The Health and Physical Education curriculum plays a significant role in building the knowledge, skills and understandings that apply to a range of health, wellbeing, safety and movement contexts, including:
The Health and Physical Education curriculum includes four focus areas which have specific reference to swimming and water safety. These are:
Development of knowledge and skills relating to survival swimming and basic water safety can significantly reduce a child’s drowning risk and enhance community safety.
The Victorian Water Safety Certificate is a Victorian Government initiative, which describes specific competencies that should be achieved by the end of primary school. These competencies identify the knowledge and skills to enable students to safely enjoy water-based activities in calm and shallow aquatic environments. The competencies focus on water safety knowledge, rescue skills, survival sequences and the ability to swim a continuous distance of 50 meters.
Further information to assist teachers' plan and implement swimming and water safety education within the Health and Physical Education curriculum can be accessed from the 'Teaching resources' section, under Health and Physical Education curriculum resources.
The Health and Physical Education curriculum develops knowledge, understandings and skills to promote respectful relationships and safety. The following focus areas provide the context for teaching about respectful and safe relationships.
Within the ‘Personal, Social and Community Health’ strand, content descriptions and elaborations relevant to developing skills to establish and manage respectful relationships can be found across all levels from Foundation to Level 10.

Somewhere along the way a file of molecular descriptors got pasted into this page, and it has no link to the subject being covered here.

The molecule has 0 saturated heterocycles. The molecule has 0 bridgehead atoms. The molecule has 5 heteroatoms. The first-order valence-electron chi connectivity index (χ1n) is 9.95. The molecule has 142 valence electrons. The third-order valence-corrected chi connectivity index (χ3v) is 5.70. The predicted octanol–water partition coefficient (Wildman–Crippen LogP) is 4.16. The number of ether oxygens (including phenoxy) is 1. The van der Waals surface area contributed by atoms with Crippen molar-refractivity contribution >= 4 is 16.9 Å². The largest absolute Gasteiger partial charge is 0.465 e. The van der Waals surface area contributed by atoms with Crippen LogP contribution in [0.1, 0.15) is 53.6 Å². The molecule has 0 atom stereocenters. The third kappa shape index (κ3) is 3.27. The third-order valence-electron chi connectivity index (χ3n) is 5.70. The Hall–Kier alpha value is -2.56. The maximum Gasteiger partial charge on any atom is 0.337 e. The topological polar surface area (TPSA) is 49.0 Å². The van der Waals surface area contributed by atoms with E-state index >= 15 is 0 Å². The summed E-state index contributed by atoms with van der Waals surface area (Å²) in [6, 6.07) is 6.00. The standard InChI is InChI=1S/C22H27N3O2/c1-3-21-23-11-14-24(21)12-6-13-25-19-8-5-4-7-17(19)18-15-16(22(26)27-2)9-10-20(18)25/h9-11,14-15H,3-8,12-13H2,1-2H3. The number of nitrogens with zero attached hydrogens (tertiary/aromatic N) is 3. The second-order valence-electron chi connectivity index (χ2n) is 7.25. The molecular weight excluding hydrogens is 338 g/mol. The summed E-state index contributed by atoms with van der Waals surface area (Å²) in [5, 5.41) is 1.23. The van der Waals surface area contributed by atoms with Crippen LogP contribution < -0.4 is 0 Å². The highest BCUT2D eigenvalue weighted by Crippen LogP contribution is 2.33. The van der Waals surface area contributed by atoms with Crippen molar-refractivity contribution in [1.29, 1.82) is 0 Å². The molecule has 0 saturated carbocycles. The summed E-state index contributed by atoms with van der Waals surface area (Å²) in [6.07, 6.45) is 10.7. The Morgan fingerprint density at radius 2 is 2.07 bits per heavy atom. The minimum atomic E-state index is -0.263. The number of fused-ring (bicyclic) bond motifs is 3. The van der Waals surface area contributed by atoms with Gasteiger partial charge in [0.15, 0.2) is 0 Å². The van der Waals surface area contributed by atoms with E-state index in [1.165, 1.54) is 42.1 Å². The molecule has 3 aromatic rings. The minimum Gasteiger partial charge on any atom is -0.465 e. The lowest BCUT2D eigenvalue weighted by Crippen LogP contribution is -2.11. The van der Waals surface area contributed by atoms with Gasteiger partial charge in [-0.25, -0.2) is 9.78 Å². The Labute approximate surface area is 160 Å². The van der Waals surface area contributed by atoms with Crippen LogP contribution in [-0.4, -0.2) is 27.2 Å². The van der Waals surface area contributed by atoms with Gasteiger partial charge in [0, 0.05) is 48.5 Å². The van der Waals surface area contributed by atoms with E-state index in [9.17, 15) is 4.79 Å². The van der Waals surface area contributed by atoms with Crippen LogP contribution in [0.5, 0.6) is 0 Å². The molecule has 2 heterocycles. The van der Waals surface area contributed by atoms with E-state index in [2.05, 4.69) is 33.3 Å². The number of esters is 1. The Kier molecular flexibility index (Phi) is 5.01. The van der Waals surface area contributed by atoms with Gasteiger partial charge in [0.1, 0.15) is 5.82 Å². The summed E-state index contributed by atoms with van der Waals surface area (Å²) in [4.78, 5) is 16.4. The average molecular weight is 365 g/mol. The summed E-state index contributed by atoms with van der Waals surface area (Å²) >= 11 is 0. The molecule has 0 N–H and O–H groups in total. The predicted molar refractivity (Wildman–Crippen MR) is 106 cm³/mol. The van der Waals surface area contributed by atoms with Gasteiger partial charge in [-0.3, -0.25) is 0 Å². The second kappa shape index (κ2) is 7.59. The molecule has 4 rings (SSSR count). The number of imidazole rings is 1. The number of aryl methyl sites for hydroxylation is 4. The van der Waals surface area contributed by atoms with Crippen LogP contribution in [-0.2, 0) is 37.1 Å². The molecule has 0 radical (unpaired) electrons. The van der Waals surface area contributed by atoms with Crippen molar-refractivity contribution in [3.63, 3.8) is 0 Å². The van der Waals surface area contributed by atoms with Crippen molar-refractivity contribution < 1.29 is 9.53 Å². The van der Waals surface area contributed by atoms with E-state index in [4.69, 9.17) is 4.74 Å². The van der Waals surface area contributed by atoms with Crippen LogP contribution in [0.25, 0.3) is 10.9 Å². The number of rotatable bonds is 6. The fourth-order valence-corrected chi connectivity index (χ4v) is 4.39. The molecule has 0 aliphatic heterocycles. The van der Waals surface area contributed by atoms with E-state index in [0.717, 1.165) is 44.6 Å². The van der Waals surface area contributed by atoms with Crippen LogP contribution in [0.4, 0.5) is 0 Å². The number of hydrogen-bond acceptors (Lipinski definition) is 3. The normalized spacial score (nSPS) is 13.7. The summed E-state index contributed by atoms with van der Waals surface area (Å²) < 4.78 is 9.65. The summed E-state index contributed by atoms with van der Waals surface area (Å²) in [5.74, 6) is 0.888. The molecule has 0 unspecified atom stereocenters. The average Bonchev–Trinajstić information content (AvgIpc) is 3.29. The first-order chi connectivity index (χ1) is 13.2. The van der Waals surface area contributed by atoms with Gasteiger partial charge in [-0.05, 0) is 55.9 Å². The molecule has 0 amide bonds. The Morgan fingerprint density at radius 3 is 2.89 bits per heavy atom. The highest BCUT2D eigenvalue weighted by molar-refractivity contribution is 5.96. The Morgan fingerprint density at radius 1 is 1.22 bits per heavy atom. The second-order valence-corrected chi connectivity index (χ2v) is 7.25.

The sub-strands contain the following themes:
Being healthy, safe and active
Communicating and interacting for health and wellbeing
Contributing to healthy and active communities
The broader school environment should support the delivery of the Health and Physical Education curriculum. Learning in Health and Physical Education supports students to make decisions about their health, wellbeing, safety and physical activity participation. If consistent messages are evident across the school and wider school community, this learning is reinforced. Students are also better able to practise and reinforce their learning in Health and Physical Education if teaching and learning in all curriculum areas and the whole school environment reflect the knowledge, understanding and skills delivered in the Health and Physical Education curriculum. A healthy and supportive school environment is developed through health-promoting school policies and processes, and partnerships with parents, community organisations and specialist services.
The Health and Physical Education curriculum includes a number of topics that need to be handled sensitively. These topics include:
The approach to addressing sensitive issues within the Health and Physical Education curriculum should be consistent with the school ethos, community and parental expectations and prescribed guidelines of the relevant educational sector.
As with other areas of student diversity, it is crucial to acknowledge and affirm diversity in relation to sexuality and gender in Health and Physical Education. Inclusive Health and Physical Education programs which affirm sexuality and gender diversity acknowledge the impact of diversity on students’ social worlds, acknowledge and respond to the needs of all students, and provide more meaningful and relevant learning opportunities for all students.
Diversity in relation to sexuality and gender is acknowledged and affirmed in Health and Physical Education programs. The design of the Health and Physical Education curriculum recognises the responsibility of school communities to ensure that teaching is inclusive and relevant to the lived experiences of all students, including those who may be same-sex attracted, gender diverse or intersex. The curriculum allows flexibility for schools to meet the learning needs of all young people, particularly in the health focus area of relationships and sexuality.
When discussing topics such as human relationships or sexuality there is a possibility that students may disclose personal information such as sexual preference, abuse or family violence. Teachers need to use strategies to minimise the risk of harmful disclosure in the classroom. Strategies include: